After a quick lunch we walked down the street to the Friendship Store which is operated by the Chinese government. It is truly a treasure trove of authentic Chinese arts and crafts. It has many floors and departments. As I gazed at the wonderful treasures I felt I was touring a museum. The large handmade pure silk carpets were gorgeous, as was the carved and semi-precious gemstone inlaid furniture. Beautifully patterned silk fabrics were available in quality rarely seen. I loved the department selling toys and was enthralled with the painted silk-like fabric kites. There were birds, butterflies and fish in every rainbow hue, truly so beautiful that I couldn't resist buying. I paid for my purchases and waited while they were packaged. Even the boxes were works of art! Our final stop of the day was at a department store, bustling and crowded. I was keen to find a cashmere throw like those I'd seen in America. And the one I found was perfect, a cream, soft, luxurious work of art, costing only a fourth of its price at home.

Through contacts in North America we booked a private guide for another two days of sight seeing. Mack was a Ph.D. student who had never been outside China. His English was perfect so I could hardly believe that he had not studied in an English speaking country. He loved China and shared that love with us, making our travel experience all the richer. Our touring with him was all done on public transportation, large buses, small buses, subway and taxi. At 5'8" I found that these modes of transportation did not suit my size. They were built for miniature people. Despite a bit of a backache, I survived!

With Mack we saw the Temple of Heaven. It was a foggy morning and the mist gave the temple complex an almost mystical appearance. In sharp contrast with the spiritual qualities of the temple, many people whose faces were covered with surgical masks busily swept the grounds with their twig brooms. We also visited the interesting Lama Temple where we watched monks and Chinese citizens light incense in their rituals of worship. At noon we stopped at a restaurant for "hot pot' where you are provided the ingredients and cook them yourself in boiling broth in a container called a Mongolian hot pot. We certainly were glad to have Mack to order for us. He chose well and our meal was so delicious. Following lunch we wandered through the hutongs, ancient narrow streets where the people live. There we saw bicycle trucks making deliveries. A group of men sat at a stone table playing checkers. On one corner there was a stall selling tasty looking hot cooked chicken on bamboo skewers. We felt very fortunate to have such a terrific guide to show us the people's side of Beijing.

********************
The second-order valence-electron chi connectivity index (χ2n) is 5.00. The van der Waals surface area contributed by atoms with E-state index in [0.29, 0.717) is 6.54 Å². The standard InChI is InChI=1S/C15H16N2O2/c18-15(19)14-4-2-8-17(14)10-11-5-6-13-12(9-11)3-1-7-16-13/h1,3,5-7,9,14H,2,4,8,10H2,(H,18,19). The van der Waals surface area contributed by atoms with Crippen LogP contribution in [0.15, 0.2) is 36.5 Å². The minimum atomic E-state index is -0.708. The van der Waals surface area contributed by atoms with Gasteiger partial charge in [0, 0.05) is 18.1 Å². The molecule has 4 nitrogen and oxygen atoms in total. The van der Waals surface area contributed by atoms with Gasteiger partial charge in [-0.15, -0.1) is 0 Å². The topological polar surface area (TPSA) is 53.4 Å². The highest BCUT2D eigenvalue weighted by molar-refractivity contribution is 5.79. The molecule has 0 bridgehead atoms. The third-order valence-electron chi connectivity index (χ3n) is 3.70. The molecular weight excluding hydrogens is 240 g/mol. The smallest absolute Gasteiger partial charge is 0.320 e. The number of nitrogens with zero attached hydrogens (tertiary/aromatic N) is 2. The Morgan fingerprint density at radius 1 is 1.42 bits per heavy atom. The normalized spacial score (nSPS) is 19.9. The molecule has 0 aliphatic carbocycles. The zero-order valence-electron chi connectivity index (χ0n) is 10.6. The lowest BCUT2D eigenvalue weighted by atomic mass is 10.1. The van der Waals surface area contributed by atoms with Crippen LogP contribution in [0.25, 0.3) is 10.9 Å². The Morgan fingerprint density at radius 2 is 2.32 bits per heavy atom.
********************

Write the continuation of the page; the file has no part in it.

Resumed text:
On our second day with Mack we took a taxi to the Summer Palace. This resort was built in the eighteenth century as a royal retreat to avoid the stifling summer temperatures in Peking (now called Beijing). The lavish long painted corridor and the elegant Marble Boat reveal a time of sumptuous excesses. In such a setting of beautiful gardens, ponds and lakes the rulers would have been remote from the toils of their subjects. During our return taxi ride to the city Mack pointed out the empty building shells along the main streets. They were, he told us, replacements for disintegrating buildings and were constructed to give Beijing a good appearance for the officials who would visit to review Beijing's Olympic bid. Money wasn't available to complete the projects so all the facades were constructed and eventually the structures would be completed.